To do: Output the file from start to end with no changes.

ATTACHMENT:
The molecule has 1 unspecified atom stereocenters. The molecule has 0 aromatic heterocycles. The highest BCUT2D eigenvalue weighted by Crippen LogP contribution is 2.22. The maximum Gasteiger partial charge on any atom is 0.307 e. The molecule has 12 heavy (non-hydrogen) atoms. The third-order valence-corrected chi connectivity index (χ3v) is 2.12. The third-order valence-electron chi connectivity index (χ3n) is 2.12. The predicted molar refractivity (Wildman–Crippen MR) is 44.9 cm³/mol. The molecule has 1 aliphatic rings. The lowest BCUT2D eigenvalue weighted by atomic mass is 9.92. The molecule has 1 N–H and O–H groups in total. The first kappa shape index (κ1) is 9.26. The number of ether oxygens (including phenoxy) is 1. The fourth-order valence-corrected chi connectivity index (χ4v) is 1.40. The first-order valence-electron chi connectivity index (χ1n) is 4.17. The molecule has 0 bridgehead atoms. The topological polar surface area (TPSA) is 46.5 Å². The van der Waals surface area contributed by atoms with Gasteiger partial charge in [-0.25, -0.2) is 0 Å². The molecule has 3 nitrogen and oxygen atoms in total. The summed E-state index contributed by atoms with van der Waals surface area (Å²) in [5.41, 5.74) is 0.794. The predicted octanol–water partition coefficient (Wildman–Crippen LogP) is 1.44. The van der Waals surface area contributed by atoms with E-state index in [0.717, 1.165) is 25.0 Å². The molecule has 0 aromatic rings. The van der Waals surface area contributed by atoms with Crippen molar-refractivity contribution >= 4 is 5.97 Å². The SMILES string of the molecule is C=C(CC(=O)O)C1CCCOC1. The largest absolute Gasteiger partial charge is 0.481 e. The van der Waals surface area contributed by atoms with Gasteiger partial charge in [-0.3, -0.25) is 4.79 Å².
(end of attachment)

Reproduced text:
The molecule has 1 unspecified atom stereocenters. The molecule has 0 aromatic heterocycles. The highest BCUT2D eigenvalue weighted by Crippen LogP contribution is 2.22. The maximum Gasteiger partial charge on any atom is 0.307 e. The molecule has 12 heavy (non-hydrogen) atoms. The third-order valence-corrected chi connectivity index (χ3v) is 2.12. The third-order valence-electron chi connectivity index (χ3n) is 2.12. The predicted molar refractivity (Wildman–Crippen MR) is 44.9 cm³/mol. The molecule has 1 aliphatic rings. The lowest BCUT2D eigenvalue weighted by atomic mass is 9.92. The molecule has 1 N–H and O–H groups in total. The first kappa shape index (κ1) is 9.26. The number of ether oxygens (including phenoxy) is 1. The fourth-order valence-corrected chi connectivity index (χ4v) is 1.40. The first-order valence-electron chi connectivity index (χ1n) is 4.17. The molecule has 0 bridgehead atoms. The topological polar surface area (TPSA) is 46.5 Å². The van der Waals surface area contributed by atoms with Gasteiger partial charge in [-0.25, -0.2) is 0 Å². The molecule has 3 nitrogen and oxygen atoms in total. The summed E-state index contributed by atoms with van der Waals surface area (Å²) in [5.41, 5.74) is 0.794. The predicted octanol–water partition coefficient (Wildman–Crippen LogP) is 1.44. The van der Waals surface area contributed by atoms with E-state index in [0.717, 1.165) is 25.0 Å². The molecule has 0 aromatic rings. The van der Waals surface area contributed by atoms with Crippen molar-refractivity contribution >= 4 is 5.97 Å². The SMILES string of the molecule is C=C(CC(=O)O)C1CCCOC1. The largest absolute Gasteiger partial charge is 0.481 e. The van der Waals surface area contributed by atoms with Gasteiger partial charge in [-0.3, -0.25) is 4.79 Å².